DISCLOSURE: SavvyHomemade.com is reader-supported. The ingredient and equipment links below are affiliate links, If you buy via the links we may earn an affiliate commission at no cost to you.
Learn more here..
Pour or place all of your oils and butters (excluding your essential oils) into your heatproof container. I find heatproof, glass beakers are the best option for this job. Place the beaker into a saucepan of water, taking care to make sure the water is lower than your beaker’s rim (this is called a water bath). Simmer over a low heat so that your butters melt into the oils slowly.I sometimes use a microwave to speed this part up. Nuke it in 30 second increments and make sure you’re not using any metal.
Once melted, remove from the heat and saucepan and allow it to sit for a short while. Do not allow the mixture to thicken. If it does thicken, pop it back in the saucepan, melt and have another go.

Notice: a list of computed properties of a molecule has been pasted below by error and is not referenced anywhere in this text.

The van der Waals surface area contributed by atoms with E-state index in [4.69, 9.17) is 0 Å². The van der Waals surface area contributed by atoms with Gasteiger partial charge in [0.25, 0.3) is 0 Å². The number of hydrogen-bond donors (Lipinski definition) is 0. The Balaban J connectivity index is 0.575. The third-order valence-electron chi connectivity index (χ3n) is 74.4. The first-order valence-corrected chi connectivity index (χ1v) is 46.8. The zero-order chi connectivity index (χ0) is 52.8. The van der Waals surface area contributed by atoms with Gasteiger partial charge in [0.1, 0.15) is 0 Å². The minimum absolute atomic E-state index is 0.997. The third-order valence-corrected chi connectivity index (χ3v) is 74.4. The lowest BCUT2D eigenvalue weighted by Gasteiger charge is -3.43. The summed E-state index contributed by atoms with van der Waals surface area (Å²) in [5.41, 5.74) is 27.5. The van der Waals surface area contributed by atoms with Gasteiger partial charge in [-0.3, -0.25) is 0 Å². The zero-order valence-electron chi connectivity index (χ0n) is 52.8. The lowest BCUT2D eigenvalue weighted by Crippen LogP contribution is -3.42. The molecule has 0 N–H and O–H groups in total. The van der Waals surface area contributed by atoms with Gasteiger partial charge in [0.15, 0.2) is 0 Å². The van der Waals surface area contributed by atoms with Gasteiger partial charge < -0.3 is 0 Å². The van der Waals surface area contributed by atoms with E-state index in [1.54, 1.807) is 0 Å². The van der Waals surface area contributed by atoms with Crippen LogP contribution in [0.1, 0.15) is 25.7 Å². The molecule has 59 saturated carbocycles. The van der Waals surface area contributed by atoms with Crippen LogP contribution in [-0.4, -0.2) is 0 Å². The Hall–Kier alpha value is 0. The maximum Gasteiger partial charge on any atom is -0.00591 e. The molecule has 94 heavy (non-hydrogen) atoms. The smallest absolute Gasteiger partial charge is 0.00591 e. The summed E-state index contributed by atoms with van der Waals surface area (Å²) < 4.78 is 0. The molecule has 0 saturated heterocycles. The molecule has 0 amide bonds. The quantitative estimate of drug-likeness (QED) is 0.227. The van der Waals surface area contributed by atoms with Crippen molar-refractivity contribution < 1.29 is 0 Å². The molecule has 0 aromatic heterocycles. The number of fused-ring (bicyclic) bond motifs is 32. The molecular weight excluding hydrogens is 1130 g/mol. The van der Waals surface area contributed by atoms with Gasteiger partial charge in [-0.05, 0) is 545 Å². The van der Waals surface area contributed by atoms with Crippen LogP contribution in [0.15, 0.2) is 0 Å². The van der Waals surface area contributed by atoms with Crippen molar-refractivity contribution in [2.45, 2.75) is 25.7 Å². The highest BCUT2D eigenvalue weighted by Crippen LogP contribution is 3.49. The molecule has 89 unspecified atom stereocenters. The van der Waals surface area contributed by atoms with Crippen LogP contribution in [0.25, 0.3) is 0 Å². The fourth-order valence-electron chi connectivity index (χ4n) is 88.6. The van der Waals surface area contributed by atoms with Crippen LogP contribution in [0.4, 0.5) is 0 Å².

After a little less than a minute of waiting, the mixture should leave a sort of residue on the sides of the beaker. At this point add the ssential oils, a pipette can come in real handy here, and stir well.
Working quickly as not to let it cool, pour your mixture into your chosen glass, aluminium or polyethylene terephthalate (PET) plastic storing container. If you have to spoon it in, you’ve let it cool for too long (that’s okay, just means the surface will be less smooth on the finished product).Do not attempt to melt the mixture again like in step 2, as the essential oils have now been added and will lose their active properties or scent when subjected to heat. Sometimes this happens to me when I’m a bit absent-minded and I warm it up again without thinking, but I never throw it away. You still have a lovely balm, and the rest of the oils and butters are still excellent for your skin.Once the mixture is in the tube, container or whatever you are using to store your product, do not put the lid on until the mixture has completely cooled.